Story by David Renwick
Photography by Pointilism Architectural Visualisation
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This design for a new skyscraper on the northern edge of Melbourne's CBD seems to defy the laws of physics
Renders: Pointilism Architectural Visualisation
About the project: With the number of proposals for new, interesting towers in Melbourne, the city skyline could look significantly different in the next few years.
Lighthouse is just one of these proposed buildings.
Appearing to turn on its trajectory, the building has no corners. How do you dissolve the corners of a skyscraper when that is where all sheer forces are normally resolved? We discovered the answer lies in traditional masonry techniques for turning corners using bricks.
This three-dimensional kaleidoscope not only twists and undulates on its axis but its façade is a moving object. The effect of constant motion is amplified by the iridescent contrasts of the goniochromism panels (which change colour depending on your perspective), which enhance reflectivity and create a coloured mosaic, refracting back the surrounding urban environment.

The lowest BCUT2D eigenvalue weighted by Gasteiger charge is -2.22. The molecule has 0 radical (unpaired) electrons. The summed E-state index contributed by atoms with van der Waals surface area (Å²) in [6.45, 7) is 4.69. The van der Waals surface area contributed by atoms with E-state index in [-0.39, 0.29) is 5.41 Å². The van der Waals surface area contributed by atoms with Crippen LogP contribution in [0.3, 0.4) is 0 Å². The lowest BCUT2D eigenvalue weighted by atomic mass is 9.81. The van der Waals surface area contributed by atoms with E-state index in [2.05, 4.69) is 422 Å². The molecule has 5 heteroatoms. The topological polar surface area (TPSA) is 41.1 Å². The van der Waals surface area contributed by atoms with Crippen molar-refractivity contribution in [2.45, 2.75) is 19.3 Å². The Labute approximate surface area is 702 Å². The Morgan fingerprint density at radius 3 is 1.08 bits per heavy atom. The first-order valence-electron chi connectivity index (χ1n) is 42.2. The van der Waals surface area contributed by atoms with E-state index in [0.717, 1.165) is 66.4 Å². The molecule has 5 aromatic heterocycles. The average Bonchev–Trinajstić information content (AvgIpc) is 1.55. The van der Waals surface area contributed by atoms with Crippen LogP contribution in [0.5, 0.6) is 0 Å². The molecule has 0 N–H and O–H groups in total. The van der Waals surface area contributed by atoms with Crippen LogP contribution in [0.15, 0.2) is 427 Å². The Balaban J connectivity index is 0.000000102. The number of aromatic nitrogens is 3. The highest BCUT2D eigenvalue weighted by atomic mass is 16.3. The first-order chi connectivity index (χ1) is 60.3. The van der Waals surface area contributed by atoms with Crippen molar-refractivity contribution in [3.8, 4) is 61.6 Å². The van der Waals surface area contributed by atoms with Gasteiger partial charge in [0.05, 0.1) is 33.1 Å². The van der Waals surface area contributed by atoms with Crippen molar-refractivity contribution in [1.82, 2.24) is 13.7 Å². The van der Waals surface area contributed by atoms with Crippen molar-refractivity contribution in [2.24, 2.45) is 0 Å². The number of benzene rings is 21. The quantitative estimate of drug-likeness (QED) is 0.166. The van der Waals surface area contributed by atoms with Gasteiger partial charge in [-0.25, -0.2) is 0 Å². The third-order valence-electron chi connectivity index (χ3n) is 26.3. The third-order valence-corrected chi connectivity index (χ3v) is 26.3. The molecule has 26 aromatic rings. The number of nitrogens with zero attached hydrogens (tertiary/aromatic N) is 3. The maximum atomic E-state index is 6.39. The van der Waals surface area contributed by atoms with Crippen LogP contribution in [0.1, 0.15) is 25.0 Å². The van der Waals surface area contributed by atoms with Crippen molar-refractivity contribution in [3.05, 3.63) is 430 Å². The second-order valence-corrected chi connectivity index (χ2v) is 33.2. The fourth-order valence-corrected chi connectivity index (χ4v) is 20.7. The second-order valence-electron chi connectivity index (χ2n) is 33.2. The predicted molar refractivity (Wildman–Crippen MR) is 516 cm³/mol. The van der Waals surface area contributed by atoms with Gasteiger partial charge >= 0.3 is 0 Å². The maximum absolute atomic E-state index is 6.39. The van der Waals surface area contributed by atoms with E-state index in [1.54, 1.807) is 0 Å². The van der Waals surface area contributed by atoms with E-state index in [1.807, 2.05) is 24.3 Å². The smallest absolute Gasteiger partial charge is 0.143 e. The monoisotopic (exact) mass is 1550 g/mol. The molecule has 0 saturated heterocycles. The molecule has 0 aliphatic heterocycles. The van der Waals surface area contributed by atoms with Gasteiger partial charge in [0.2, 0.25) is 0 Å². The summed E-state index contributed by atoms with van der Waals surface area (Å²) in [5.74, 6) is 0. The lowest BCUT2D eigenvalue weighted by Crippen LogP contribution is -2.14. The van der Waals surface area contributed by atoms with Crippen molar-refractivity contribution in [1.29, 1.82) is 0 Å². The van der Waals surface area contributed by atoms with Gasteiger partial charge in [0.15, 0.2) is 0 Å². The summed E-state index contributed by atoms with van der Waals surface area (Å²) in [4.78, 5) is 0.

You may have seen this paint effect on cars before, but never on a building! Naturally, these external flourishes are not merely art, but also science, a considered urban response driven by the marriage of architecture and interior design.
They create a form that addresses all aspects: maximising natural light and ventilation, whilst carefully balancing privacy and views. Each room is pronounced in the façade, offering the occupant exclusive panoramic views framed by bay windows, which look out beyond the immediate context. Together with the orientation of these windows, the interiors create an experience where apartments are as unique as their owners, as every room accentuates a different view out over the Melbourne landscape.
Three interior design schemes feature a natural palette of materials – neutral tones play a calm, supporting role to those spectacular views. The ‘signature’ upgrade includes timber veneers, natural stone bench tops, full height doors, an integrated TV unit, wardrobe with integrated storage and zoned mood lighting.
But it’s not all about the private life – residents of this building have access to incredible common spaces, such as lounge and dining rooms, a gym with outdoor exercise terrace, plus an indoor pool and outdoor spa. Sometimes bigger is better, and with this unconventionally extraordinary skyscraper that’s definitely the case.
First published date: 31 October 2017